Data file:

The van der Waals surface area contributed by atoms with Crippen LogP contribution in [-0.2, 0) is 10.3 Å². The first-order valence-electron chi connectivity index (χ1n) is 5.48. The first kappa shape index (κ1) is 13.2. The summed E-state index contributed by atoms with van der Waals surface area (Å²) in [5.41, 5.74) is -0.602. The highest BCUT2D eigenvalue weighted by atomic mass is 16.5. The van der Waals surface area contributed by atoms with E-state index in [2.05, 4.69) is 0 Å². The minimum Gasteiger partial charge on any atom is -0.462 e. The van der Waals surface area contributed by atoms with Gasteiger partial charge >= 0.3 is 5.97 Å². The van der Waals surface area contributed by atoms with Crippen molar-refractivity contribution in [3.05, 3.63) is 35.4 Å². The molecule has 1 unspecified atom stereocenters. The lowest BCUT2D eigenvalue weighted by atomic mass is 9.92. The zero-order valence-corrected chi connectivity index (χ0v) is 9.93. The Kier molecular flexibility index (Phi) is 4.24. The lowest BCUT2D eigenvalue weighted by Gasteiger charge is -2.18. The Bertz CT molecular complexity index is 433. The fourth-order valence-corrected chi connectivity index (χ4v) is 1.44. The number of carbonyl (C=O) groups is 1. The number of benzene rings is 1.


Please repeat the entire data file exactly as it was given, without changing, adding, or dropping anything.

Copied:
The van der Waals surface area contributed by atoms with Crippen LogP contribution in [-0.2, 0) is 10.3 Å². The first-order valence-electron chi connectivity index (χ1n) is 5.48. The first kappa shape index (κ1) is 13.2. The summed E-state index contributed by atoms with van der Waals surface area (Å²) in [5.41, 5.74) is -0.602. The highest BCUT2D eigenvalue weighted by atomic mass is 16.5. The van der Waals surface area contributed by atoms with E-state index in [2.05, 4.69) is 0 Å². The minimum Gasteiger partial charge on any atom is -0.462 e. The van der Waals surface area contributed by atoms with Gasteiger partial charge >= 0.3 is 5.97 Å². The van der Waals surface area contributed by atoms with Crippen molar-refractivity contribution in [3.05, 3.63) is 35.4 Å². The molecule has 1 unspecified atom stereocenters. The lowest BCUT2D eigenvalue weighted by atomic mass is 9.92. The zero-order valence-corrected chi connectivity index (χ0v) is 9.93. The Kier molecular flexibility index (Phi) is 4.24. The lowest BCUT2D eigenvalue weighted by Gasteiger charge is -2.18. The Bertz CT molecular complexity index is 433. The fourth-order valence-corrected chi connectivity index (χ4v) is 1.44. The number of carbonyl (C=O) groups is 1. The number of benzene rings is 1.